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Economy

Introduction

New Zealand has a small open economy which operates on free market principles. It has sizable manufacturing and service sectors complementing a highly efficient export-oriented agricultural sector. New Zealand is highly dependent on the primary sector with commodities accounting for around half of total goods exports. Exports of goods and services account for around one third of real expenditure GDP.

New Zealand's high proportion of winter sunshine hours and considerable rainfall provide an ideal resource base for pastoral agriculture, forestry, horticulture and hydro-electicity generation. Hydro-electricity provides a relatively cheap source of energy and has allowed the development of energy-based industries such as aluminium refinement. New Zealand is also a popular overseas visitor destination and tourism is an important source of export income.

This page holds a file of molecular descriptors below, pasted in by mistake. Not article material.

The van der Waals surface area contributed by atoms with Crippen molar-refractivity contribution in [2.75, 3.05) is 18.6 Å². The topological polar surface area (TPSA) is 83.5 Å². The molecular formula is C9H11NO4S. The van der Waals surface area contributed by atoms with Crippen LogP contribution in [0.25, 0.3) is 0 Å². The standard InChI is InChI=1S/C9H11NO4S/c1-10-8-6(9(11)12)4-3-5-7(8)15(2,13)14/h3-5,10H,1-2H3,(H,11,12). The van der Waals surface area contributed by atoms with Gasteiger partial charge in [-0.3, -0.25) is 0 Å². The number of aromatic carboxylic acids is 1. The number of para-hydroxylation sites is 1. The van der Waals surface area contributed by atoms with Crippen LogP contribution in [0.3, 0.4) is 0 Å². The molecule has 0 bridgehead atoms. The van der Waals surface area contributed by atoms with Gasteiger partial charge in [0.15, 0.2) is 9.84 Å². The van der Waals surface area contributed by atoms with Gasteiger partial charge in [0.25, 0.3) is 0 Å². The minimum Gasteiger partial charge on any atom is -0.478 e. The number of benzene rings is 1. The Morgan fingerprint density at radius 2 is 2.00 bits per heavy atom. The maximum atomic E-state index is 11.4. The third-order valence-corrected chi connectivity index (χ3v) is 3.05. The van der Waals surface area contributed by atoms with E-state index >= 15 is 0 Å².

Over the last quarter of a century, the New Zealand economy has changed from being one of the most regulated in the Organisation for Economic Cooperation and Development (OECD) to one of the least regulated. The minority National Party government elected in November 2008, and re-elected in November 2011, aims to lift the long-term perfomance of the economy through six key policy drivers: a growth-enhancing tax system; better public services; support for science, innovation and trade; better regulation, including regulation around natural resources; investment in infrastructure; and improved education and skills.

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